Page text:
I didn’t think much about the death penalty before college. I grew up a Fundamentalist Baptist. I don’t remember a sermon on the death penalty but certainly knew that plenty of church folk were for it. Something about “thou shall not kill” and “the wages of sin is death.” Though even as a child, I wasn’t sure how you got around the circular problem of killing a killer is still killing.
I didn’t think much about the death penalty in college either. As I came to better appreciate God’s grace and Jesus’ ministry to the poor and dispossessed, I knew I was against it, but my concern was more on the millions of people who needed the basics in life to survive. Only a few persons were executed each year. The greater need was of those dying due to the lack of food, shelter and safety from domestic violence.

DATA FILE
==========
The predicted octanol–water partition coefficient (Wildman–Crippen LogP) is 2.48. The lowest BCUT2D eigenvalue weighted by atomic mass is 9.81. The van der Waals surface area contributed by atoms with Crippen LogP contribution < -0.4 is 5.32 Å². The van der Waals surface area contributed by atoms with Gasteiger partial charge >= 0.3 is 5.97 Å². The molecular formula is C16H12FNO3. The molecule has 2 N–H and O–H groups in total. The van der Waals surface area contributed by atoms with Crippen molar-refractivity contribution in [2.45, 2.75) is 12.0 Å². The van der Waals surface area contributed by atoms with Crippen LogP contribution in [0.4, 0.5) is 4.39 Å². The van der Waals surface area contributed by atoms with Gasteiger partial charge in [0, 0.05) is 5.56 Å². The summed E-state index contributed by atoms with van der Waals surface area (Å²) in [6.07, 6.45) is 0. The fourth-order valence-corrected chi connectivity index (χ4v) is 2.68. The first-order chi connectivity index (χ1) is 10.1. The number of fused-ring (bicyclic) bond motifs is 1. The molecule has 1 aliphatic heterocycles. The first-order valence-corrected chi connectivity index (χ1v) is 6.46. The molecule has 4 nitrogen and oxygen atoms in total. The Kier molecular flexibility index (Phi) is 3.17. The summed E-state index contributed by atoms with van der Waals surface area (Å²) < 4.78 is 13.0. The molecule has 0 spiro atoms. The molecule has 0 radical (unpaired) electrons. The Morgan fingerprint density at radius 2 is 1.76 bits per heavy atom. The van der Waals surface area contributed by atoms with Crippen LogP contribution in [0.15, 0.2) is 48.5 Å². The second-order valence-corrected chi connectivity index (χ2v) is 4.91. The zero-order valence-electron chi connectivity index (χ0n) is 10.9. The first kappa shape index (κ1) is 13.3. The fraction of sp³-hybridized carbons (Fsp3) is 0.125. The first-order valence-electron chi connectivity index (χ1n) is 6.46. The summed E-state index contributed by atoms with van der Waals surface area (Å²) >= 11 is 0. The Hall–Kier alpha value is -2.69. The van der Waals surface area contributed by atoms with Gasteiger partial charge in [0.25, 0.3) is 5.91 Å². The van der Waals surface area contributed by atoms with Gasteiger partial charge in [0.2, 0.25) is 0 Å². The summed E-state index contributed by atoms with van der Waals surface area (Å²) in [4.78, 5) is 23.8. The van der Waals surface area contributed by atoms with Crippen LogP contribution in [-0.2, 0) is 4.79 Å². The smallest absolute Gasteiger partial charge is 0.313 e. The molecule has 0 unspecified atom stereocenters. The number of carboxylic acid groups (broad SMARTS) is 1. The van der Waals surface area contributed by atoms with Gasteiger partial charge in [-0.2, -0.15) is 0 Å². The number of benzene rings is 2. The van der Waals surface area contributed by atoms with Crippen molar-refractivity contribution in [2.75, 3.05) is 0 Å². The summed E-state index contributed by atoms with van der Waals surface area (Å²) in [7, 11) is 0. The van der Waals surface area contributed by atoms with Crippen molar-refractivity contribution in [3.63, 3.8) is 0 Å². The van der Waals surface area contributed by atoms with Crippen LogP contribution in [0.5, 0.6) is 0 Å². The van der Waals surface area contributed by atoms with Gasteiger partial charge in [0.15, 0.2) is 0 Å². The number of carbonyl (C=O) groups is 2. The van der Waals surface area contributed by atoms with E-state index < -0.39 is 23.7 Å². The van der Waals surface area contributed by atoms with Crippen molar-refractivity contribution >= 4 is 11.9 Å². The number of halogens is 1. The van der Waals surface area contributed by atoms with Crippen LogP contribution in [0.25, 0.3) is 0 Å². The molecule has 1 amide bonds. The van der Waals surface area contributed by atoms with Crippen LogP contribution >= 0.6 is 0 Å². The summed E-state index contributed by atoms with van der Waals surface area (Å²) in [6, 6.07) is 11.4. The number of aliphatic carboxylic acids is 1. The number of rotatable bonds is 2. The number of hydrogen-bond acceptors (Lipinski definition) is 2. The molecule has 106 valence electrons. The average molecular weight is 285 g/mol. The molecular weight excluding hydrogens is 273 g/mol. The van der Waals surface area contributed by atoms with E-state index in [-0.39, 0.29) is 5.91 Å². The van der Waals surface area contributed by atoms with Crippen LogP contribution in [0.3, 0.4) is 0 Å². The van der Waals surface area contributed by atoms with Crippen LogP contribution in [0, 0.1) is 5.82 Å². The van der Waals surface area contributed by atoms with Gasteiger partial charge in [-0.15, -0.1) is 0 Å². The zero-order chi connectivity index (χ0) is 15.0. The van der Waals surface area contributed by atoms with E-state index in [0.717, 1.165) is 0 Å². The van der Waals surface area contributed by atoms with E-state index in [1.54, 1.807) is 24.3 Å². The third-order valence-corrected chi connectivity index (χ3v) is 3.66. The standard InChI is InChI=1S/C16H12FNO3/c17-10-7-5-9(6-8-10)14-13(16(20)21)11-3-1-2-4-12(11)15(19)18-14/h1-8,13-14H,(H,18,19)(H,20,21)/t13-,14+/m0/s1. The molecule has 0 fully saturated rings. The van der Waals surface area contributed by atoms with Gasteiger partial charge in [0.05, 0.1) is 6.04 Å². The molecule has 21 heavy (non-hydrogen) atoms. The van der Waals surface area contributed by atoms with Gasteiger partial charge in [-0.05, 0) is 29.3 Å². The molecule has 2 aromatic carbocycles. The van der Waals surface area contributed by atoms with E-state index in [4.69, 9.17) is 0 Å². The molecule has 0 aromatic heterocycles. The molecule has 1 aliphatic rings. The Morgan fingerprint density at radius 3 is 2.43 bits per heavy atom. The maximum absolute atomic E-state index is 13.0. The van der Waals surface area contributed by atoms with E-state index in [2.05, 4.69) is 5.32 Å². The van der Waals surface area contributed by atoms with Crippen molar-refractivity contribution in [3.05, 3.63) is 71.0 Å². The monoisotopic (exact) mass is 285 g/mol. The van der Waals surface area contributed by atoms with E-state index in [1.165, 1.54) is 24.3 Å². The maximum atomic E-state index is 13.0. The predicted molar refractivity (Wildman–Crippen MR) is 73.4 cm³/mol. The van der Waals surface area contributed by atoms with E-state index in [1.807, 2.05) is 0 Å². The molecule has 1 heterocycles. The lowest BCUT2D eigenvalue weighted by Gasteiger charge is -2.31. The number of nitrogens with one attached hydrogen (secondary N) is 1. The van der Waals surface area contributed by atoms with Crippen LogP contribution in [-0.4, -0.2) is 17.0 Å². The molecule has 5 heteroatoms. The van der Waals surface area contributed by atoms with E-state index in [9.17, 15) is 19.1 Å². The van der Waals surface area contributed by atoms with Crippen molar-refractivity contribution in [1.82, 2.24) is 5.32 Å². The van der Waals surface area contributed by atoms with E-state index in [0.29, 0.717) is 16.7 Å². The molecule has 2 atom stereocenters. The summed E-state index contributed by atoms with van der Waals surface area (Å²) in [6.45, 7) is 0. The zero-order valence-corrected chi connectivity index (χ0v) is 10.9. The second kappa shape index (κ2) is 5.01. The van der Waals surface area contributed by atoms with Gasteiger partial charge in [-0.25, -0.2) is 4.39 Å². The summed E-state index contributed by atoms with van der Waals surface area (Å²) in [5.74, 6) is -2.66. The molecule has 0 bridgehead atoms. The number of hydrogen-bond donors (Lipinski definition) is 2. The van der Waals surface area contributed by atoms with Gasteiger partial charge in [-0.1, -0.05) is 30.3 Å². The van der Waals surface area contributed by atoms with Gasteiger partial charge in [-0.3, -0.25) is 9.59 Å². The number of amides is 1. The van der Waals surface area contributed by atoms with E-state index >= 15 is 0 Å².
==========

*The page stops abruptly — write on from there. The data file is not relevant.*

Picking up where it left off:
I do remember one early formative moment regarding the death penalty. My college boyfriend, Paul, was an avid fan of Will Campbell, a graduate of Yale Divinity School turned country Tennessee preacher. I read Campbell’s book Brother to a Dragonfly and his profile in a book entitled Race, Rock, & Religion. Campbell famously summed up Christianity in one sentence, “All men are bastards but God loves us anyway.” He preached an expansive view of grace that unsettled conservatives and liberals alike.
Like Jesus, Campbell struck up friendships with those who made the establishment most uncomfortable – Black Panthers and KKK klansmen, heavy drinking country singers, and inmates on death row. He became friends with John Spenkelink, the first person to be executed against his will in the modern era. Campbell said about the death penalty that it was “just plain tacky.” He had a way with words. I remember thinking how courageous and fortunate Will Campbell was to befriend a death row inmate.